Blog Insights

What Does "Natural Skin Care" Really Mean?

Understanding The Difference....In Step 7 of our 8 Steps to Maintaining Moisture and Radiant Skin.


How many of us have been misled by the word "Natural" on product packaging?

The show of hands include mine. For years I too was confused by advertising; trusting that name brands were honest in providing the Organic or Natural product ingredients they claimed. 

Because of the rising popularity of nature based products in the last decade, many skin care companies have capitalized on capturing new customers with alluring signage that suggests their products are Made with "Natural", "Organic" or "100% Pure" ingredients, only to leave the customer disappointed to find out that the product isn't what they expected.



Emily, a skin care expert from Just Ask informs us,

"In the United States, there is little regulation of advertising products with the term "natural." This means that a product with a low percentage of natural ingredients can still be advertised as "natural." To advertise as organic, a company may have its product certified organic by the USDA. A USDA Organic Seal denotes that a product has an organic content of 95% or higher.


Products with 70% or greater organic composition can be labeled "Made With Organic Ingredients." This means that products claiming they're made with organic ingredients could potentially also contain harmful synthetic ingredients. Complicating the matter are independent certification organizations, such as Ecocert and NSF, that create their own standards to which companies may comply.

The terms "vegan" and "cruelty-free" are not linked to or synonymous to "natural" or "organic," though there is often some overlap. Vegan is the term used to describe cosmetics free of animal products.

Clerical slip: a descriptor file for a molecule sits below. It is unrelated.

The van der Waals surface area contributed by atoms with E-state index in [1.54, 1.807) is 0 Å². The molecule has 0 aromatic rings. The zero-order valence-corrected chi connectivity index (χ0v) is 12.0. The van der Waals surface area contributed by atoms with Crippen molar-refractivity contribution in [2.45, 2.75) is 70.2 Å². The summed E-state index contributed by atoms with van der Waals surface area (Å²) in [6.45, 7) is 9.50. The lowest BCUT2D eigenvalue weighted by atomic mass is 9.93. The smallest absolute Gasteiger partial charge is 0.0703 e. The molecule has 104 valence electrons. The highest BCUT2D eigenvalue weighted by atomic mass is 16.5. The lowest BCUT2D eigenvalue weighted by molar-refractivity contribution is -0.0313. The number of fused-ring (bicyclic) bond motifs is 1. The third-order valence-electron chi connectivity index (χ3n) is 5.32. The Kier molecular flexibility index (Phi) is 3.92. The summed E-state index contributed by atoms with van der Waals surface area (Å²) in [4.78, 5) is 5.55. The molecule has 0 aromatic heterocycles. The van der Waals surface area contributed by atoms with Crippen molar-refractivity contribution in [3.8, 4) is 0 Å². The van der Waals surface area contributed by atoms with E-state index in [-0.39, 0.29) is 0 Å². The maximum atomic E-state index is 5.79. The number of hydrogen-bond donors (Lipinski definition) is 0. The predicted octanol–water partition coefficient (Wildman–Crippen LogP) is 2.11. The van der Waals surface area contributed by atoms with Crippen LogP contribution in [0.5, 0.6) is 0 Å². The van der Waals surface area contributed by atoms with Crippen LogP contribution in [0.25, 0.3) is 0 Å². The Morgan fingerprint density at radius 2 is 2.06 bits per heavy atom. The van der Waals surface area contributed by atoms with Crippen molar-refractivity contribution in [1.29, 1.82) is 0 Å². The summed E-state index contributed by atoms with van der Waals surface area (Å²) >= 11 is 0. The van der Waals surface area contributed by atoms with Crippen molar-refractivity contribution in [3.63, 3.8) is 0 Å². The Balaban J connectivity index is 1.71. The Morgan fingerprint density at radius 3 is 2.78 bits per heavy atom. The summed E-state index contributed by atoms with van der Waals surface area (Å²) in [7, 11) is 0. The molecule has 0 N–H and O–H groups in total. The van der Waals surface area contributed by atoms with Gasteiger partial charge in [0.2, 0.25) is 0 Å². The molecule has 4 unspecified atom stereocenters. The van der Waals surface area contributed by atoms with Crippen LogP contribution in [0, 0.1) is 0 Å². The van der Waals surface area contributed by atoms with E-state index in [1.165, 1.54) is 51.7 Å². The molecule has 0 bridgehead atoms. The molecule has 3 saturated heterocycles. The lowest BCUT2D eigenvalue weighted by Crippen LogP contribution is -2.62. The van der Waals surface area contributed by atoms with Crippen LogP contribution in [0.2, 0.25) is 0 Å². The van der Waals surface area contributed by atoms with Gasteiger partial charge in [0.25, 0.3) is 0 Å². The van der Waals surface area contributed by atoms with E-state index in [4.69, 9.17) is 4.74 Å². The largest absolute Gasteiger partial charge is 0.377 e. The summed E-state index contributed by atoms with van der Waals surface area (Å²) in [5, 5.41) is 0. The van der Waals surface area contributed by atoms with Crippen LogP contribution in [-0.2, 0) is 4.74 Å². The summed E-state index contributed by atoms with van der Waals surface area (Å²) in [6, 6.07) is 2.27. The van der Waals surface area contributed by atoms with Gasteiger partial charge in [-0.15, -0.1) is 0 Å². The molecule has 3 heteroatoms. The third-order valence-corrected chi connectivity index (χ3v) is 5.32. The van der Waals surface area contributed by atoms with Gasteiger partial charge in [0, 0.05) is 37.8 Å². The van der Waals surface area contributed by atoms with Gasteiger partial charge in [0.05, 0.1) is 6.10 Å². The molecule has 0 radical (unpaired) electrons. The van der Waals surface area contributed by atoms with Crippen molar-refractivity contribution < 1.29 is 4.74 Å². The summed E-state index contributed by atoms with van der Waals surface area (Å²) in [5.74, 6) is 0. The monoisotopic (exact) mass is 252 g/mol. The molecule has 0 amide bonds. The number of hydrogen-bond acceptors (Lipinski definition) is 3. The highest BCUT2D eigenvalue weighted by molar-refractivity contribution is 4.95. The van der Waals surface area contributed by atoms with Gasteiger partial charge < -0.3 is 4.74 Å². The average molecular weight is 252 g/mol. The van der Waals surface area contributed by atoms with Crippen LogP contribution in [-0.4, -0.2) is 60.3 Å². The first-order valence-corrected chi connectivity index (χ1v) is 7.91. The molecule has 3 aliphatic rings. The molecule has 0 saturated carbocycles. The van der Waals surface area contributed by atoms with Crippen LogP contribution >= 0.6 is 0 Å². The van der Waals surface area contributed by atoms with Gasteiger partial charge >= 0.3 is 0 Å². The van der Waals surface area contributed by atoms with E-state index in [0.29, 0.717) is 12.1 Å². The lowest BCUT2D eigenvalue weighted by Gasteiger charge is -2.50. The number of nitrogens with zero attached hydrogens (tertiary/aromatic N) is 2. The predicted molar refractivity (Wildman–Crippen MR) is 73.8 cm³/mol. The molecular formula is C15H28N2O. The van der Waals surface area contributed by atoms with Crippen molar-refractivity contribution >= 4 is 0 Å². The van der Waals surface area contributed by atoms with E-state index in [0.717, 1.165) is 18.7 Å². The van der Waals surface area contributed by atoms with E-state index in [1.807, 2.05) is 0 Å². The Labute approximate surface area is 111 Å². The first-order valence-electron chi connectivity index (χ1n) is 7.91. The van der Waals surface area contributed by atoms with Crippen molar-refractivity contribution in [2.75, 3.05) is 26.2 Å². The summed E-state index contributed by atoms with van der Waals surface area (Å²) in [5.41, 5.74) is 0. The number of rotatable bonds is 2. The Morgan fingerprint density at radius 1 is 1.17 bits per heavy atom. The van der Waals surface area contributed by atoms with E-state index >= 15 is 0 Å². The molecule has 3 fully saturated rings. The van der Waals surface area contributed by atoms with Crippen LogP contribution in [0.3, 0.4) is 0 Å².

Vegan cosmetic brands are also cruelty-free, but it is possible a vegan product could be composed of synthetic preservatives such as methyl- and propylparaben, and therefore not "natural." Cruelty-free products-- or those that have not been tested on animals-- are not necessarily vegan, organic, or natural.


A number of the big name drugstore and high-end cosmetic companies are cruelty-free, but their products are usually comprised mostly of synthetic ingredients.

An organic ingredient is by definition natural, and vegan cosmetic products are necessarily cruelty-free. Aside from that, products may be labeled natural, vegan, or cruelty-free without bearing the qualities of the others.


The bottom line? When shopping for natural and organic beauty products, don’t take advertising claims at face value. Remember that product packaging and advertising may be worded deliberately to mislead you into thinking you’re purchasing something you’re not. Research the safety of your cosmetics’ ingredients, research the companies you do business with, and read your ingredient list before buying.



At The Skin Conscience Awareness Company, we offer helpful tips and insights to help you understand "What Natural Really Means," and we are committed to bringing you genuine quality skin care products (that are truly 100% natural) at affordable prices. 


In our next Blog Insight, Step 8 in 8 Steps to Maintaining Moisture and Radiant Skin, we'll learn about

An Anti-Aging Miracle....The Secret Ingredients. 


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